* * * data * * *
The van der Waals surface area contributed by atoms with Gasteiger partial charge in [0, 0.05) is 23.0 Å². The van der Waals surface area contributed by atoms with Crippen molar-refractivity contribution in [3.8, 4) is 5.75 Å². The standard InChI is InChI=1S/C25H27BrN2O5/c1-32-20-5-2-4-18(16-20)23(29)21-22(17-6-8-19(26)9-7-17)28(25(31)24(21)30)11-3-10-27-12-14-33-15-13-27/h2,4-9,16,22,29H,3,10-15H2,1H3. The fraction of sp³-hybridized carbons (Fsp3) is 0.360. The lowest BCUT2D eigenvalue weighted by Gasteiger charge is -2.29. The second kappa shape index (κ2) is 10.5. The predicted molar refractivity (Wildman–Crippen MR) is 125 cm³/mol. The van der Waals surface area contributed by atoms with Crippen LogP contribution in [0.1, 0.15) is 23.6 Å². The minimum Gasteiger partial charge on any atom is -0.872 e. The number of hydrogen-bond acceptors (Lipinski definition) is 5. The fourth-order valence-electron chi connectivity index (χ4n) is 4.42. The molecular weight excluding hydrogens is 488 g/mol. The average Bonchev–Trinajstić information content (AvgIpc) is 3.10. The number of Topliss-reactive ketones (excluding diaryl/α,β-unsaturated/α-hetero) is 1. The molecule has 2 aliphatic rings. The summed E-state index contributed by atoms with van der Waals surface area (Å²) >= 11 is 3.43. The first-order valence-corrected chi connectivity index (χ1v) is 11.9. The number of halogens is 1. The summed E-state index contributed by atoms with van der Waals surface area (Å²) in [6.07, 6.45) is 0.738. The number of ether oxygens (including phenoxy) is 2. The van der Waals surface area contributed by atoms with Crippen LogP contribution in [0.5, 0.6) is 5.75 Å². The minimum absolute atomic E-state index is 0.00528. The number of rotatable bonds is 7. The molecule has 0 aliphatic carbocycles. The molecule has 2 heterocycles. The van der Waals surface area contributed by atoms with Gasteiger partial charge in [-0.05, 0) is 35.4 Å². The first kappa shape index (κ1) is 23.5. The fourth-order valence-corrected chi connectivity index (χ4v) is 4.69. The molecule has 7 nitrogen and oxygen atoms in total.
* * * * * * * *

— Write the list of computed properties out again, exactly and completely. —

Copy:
The van der Waals surface area contributed by atoms with Gasteiger partial charge in [0, 0.05) is 23.0 Å². The van der Waals surface area contributed by atoms with Crippen molar-refractivity contribution in [3.8, 4) is 5.75 Å². The standard InChI is InChI=1S/C25H27BrN2O5/c1-32-20-5-2-4-18(16-20)23(29)21-22(17-6-8-19(26)9-7-17)28(25(31)24(21)30)11-3-10-27-12-14-33-15-13-27/h2,4-9,16,22,29H,3,10-15H2,1H3. The fraction of sp³-hybridized carbons (Fsp3) is 0.360. The lowest BCUT2D eigenvalue weighted by Gasteiger charge is -2.29. The second kappa shape index (κ2) is 10.5. The predicted molar refractivity (Wildman–Crippen MR) is 125 cm³/mol. The van der Waals surface area contributed by atoms with Crippen LogP contribution in [0.1, 0.15) is 23.6 Å². The minimum Gasteiger partial charge on any atom is -0.872 e. The number of hydrogen-bond acceptors (Lipinski definition) is 5. The fourth-order valence-electron chi connectivity index (χ4n) is 4.42. The molecular weight excluding hydrogens is 488 g/mol. The average Bonchev–Trinajstić information content (AvgIpc) is 3.10. The number of Topliss-reactive ketones (excluding diaryl/α,β-unsaturated/α-hetero) is 1. The molecule has 2 aliphatic rings. The summed E-state index contributed by atoms with van der Waals surface area (Å²) >= 11 is 3.43. The first-order valence-corrected chi connectivity index (χ1v) is 11.9. The number of halogens is 1. The summed E-state index contributed by atoms with van der Waals surface area (Å²) in [6.07, 6.45) is 0.738. The number of ether oxygens (including phenoxy) is 2. The van der Waals surface area contributed by atoms with Crippen LogP contribution in [0.5, 0.6) is 5.75 Å². The minimum absolute atomic E-state index is 0.00528. The number of rotatable bonds is 7. The molecule has 0 aliphatic carbocycles. The molecule has 2 heterocycles. The van der Waals surface area contributed by atoms with Gasteiger partial charge in [-0.05, 0) is 35.4 Å². The first kappa shape index (κ1) is 23.5. The fourth-order valence-corrected chi connectivity index (χ4v) is 4.69. The molecule has 7 nitrogen and oxygen atoms in total.